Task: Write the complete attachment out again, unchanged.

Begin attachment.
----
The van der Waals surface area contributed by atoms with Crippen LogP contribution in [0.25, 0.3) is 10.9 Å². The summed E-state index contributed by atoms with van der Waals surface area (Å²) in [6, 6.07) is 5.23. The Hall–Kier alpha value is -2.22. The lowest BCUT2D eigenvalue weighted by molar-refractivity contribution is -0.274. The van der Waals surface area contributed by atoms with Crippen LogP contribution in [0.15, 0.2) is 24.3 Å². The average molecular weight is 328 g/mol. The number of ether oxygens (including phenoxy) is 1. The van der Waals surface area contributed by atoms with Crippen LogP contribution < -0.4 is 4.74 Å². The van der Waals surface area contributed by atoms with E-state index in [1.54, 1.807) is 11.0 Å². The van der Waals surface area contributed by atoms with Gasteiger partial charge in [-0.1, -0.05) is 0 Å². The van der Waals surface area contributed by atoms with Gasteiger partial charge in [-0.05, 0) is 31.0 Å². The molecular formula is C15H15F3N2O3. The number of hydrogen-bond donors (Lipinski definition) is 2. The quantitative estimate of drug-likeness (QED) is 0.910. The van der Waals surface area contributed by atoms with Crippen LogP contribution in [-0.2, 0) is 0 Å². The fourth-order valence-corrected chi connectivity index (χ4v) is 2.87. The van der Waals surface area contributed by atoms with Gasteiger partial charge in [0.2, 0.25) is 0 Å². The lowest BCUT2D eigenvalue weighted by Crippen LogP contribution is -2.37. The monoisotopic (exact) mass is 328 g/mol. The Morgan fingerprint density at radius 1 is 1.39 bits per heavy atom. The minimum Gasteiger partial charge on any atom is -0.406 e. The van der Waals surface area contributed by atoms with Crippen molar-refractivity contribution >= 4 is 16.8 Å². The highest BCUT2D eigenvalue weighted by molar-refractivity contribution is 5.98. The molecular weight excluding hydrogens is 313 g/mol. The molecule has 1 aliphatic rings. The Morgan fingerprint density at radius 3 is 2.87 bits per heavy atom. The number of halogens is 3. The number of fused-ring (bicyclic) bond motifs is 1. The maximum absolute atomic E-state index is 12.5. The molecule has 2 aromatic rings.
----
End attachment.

The van der Waals surface area contributed by atoms with Crippen LogP contribution in [0.25, 0.3) is 10.9 Å². The summed E-state index contributed by atoms with van der Waals surface area (Å²) in [6, 6.07) is 5.23. The Hall–Kier alpha value is -2.22. The lowest BCUT2D eigenvalue weighted by molar-refractivity contribution is -0.274. The van der Waals surface area contributed by atoms with Crippen LogP contribution in [0.15, 0.2) is 24.3 Å². The average molecular weight is 328 g/mol. The number of ether oxygens (including phenoxy) is 1. The van der Waals surface area contributed by atoms with Crippen LogP contribution < -0.4 is 4.74 Å². The van der Waals surface area contributed by atoms with E-state index in [1.54, 1.807) is 11.0 Å². The van der Waals surface area contributed by atoms with Gasteiger partial charge in [-0.1, -0.05) is 0 Å². The van der Waals surface area contributed by atoms with Gasteiger partial charge in [-0.05, 0) is 31.0 Å². The molecular formula is C15H15F3N2O3. The number of hydrogen-bond donors (Lipinski definition) is 2. The quantitative estimate of drug-likeness (QED) is 0.910. The van der Waals surface area contributed by atoms with Crippen LogP contribution in [-0.2, 0) is 0 Å². The fourth-order valence-corrected chi connectivity index (χ4v) is 2.87. The van der Waals surface area contributed by atoms with Gasteiger partial charge in [0.2, 0.25) is 0 Å². The lowest BCUT2D eigenvalue weighted by Crippen LogP contribution is -2.37. The monoisotopic (exact) mass is 328 g/mol. The Morgan fingerprint density at radius 1 is 1.39 bits per heavy atom. The minimum Gasteiger partial charge on any atom is -0.406 e. The van der Waals surface area contributed by atoms with Crippen molar-refractivity contribution >= 4 is 16.8 Å². The highest BCUT2D eigenvalue weighted by molar-refractivity contribution is 5.98. The molecular weight excluding hydrogens is 313 g/mol. The molecule has 1 aliphatic rings. The Morgan fingerprint density at radius 3 is 2.87 bits per heavy atom. The number of halogens is 3. The number of fused-ring (bicyclic) bond motifs is 1. The maximum absolute atomic E-state index is 12.5. The molecule has 2 aromatic rings.